Posts tagged Windows 8
At a press event on Tuesday, Microsoft launched the next version of Windows: Not Windows One, not Windows 9, but Windows 10, which combines the reborn Start menu with Windows 8’s colorful live tiles and adjusts its behavior depending on how you’re using your device.
Windows 10 will officially launch in the middle of next year, but you’ll have a chance to try it out before that via a new Windows Insider program, launching Wednesday. The platform’s most vocal fans will have a chance to download the technical preview before it launches next year.
Microsoft executives unveiled the new OS at a small press event in San Francisco, where the company tried to position the Windows 10 OS as a “natural step forward” for both Windows and Windows Phone, which will also be renamed Windows 10.
Windows 10 will be designed for the enterprise, Terry Myerson executive vice president of Microsoft’s OS group, said. It will have a “familiar” interface, whether it be for Windows 7 or Windows 8. “They will find all the tools they’re used to finding, with all the apps and tools they’re used to today,” he said.
Windows 10 will be compatible with all the familiar management systems, including mobile device management. MDM tools will manage not just mobile devices, but PCs, phones, tablets, and even embedded devices inpart of the Internet of Things, Myerson said. Enterprise customers will be able to manage their own app stores, so that ther employees get the right apps for them. As Windows 8 did, data security will be a priority, he said.
Windows 10’s ‘Task View’ includes multiple desktops, a feature long desired by power users.
Joe Belfiore, who runs part of the OS team focused on the PC experience, showed off the new OS, which he called a “very early build.” Yes, the new build has the Stat menu, combining the icon-driven menu from Windows 7, plus the added Live Tiles to the right.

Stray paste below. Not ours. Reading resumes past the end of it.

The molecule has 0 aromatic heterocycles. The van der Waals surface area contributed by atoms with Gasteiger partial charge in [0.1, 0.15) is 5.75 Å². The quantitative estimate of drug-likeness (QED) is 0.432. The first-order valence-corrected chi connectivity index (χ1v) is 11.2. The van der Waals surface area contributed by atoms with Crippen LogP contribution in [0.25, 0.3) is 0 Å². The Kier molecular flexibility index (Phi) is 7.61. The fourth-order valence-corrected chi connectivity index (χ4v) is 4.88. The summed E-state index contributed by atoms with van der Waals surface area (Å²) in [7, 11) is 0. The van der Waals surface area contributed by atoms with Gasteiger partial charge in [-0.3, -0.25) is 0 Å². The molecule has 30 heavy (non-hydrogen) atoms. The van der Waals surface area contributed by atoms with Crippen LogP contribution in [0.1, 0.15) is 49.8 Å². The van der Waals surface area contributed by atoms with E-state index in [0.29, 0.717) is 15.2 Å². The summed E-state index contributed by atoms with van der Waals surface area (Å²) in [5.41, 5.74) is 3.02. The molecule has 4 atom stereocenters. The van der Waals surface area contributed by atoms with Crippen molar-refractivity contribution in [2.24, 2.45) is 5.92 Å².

Belfiore used the analogy of a Tesla to describe how Windows 7 users would feel when they upgraded—something that Microsoft desperately wants them to do: a supercharged OS, but one that will feel familiar.
One of the things that Microsoft wants to ensure is that Windows 10 is personalized results, including search results, Belfiore said.
Windows 8 had a universal app platform, with a common Windows Store that handle updates independently. Belfiore said that Microsoft wanted all those Windows 7 uses to get all the benefits of Windows 8 apps. Apps will be shown in the Live Tiles, with no real indication whether they are “classic” apps or modern, Windows 8 apps. Apps can be “snapped,” like Windows 8. Users will also not have to leave the Windows desktop to use modern apps, as expected.
Multitasking will also be a priority, with a stated goal being able to “empower” novice users, Belfiore said. On the taskbar there will be a “task view” where users can switch back and forth between different environments—whether it be 32-bit Windows 7 apps or modern apps. And yes, they will include virtual desktops, with the ability to switch back and forth between virtual environments. A “snap assist” feature will allow users to select similar windows to snap alongside other apps. And up to four apps or windows can be snapped to the four corners of the desktop, Belfiore said.
Even more advanced uses will be able to take advantage of new keyboard shortcuts, with the ability to ALT-TAB between desktops. “It’s a nice forward enhancement to make those people more productive,” Belfiore said.
Microsoft even improved the command line interface, with an improved keyboard interface. (You can use Crtl+V to paste now!)
Touch when you need it
Belfiore wrapped up by talking about touch: “We’re not giving up on touch,” he said. But he did say that that massive numbers of users were familiar with the touchless Windows 7 interface, while supporting those who have jumped to Windows 8.
So that means that the Charms experience will be revamped. When you swipe right on Windows 10, the Charms bar is still there. But Belfiore said that the Charms experience would change. When people swipe in from the left, Windows 10, you’ll get a task view. “I’m using touch in a way that accelerates my use of a PC,” Belfiore said.
Microsoft is also working on a revamped UI that isn’t is in Windows 10, yet. For two-in-on devices, a “Continuum” mode will adjust the UI depending on whether or not the mouse and keyboard is present. When a keyboard is disconnected, the Windows 8-style Start menu appears and a back button is available so that users can easily back out to a prior command. Menus grow larger. Bu when a mouse and keyboard is connected, the desktop mode reappears, Windows apps return to desktop windows, and the Start page disappears.